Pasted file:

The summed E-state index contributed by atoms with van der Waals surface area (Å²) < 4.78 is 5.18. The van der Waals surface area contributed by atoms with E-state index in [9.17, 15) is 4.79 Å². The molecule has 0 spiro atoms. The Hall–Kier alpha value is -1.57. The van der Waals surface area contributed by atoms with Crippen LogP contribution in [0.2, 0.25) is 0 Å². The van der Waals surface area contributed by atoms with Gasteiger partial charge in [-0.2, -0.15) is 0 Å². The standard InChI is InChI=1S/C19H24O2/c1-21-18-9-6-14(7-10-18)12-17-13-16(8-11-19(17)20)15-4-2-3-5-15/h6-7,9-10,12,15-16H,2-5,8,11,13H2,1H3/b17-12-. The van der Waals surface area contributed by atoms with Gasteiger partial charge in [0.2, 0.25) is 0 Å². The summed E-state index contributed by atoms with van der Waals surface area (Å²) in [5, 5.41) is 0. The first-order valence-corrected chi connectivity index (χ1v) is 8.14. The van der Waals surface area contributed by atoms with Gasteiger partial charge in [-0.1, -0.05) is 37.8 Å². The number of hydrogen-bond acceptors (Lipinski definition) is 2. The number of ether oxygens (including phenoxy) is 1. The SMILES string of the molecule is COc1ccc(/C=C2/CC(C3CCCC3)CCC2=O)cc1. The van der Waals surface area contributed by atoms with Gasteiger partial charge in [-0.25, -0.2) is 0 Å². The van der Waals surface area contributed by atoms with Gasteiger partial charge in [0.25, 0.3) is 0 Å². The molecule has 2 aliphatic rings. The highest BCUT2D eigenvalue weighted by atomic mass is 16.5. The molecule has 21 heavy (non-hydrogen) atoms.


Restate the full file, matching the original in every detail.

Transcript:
The summed E-state index contributed by atoms with van der Waals surface area (Å²) < 4.78 is 5.18. The van der Waals surface area contributed by atoms with E-state index in [9.17, 15) is 4.79 Å². The molecule has 0 spiro atoms. The Hall–Kier alpha value is -1.57. The van der Waals surface area contributed by atoms with Crippen LogP contribution in [0.2, 0.25) is 0 Å². The van der Waals surface area contributed by atoms with Gasteiger partial charge in [-0.2, -0.15) is 0 Å². The standard InChI is InChI=1S/C19H24O2/c1-21-18-9-6-14(7-10-18)12-17-13-16(8-11-19(17)20)15-4-2-3-5-15/h6-7,9-10,12,15-16H,2-5,8,11,13H2,1H3/b17-12-. The van der Waals surface area contributed by atoms with Gasteiger partial charge in [0.2, 0.25) is 0 Å². The summed E-state index contributed by atoms with van der Waals surface area (Å²) in [5, 5.41) is 0. The first-order valence-corrected chi connectivity index (χ1v) is 8.14. The van der Waals surface area contributed by atoms with Gasteiger partial charge in [-0.1, -0.05) is 37.8 Å². The number of hydrogen-bond acceptors (Lipinski definition) is 2. The number of ether oxygens (including phenoxy) is 1. The SMILES string of the molecule is COc1ccc(/C=C2/CC(C3CCCC3)CCC2=O)cc1. The van der Waals surface area contributed by atoms with Gasteiger partial charge in [-0.25, -0.2) is 0 Å². The van der Waals surface area contributed by atoms with Gasteiger partial charge in [0.25, 0.3) is 0 Å². The molecule has 2 aliphatic rings. The highest BCUT2D eigenvalue weighted by atomic mass is 16.5. The molecule has 21 heavy (non-hydrogen) atoms.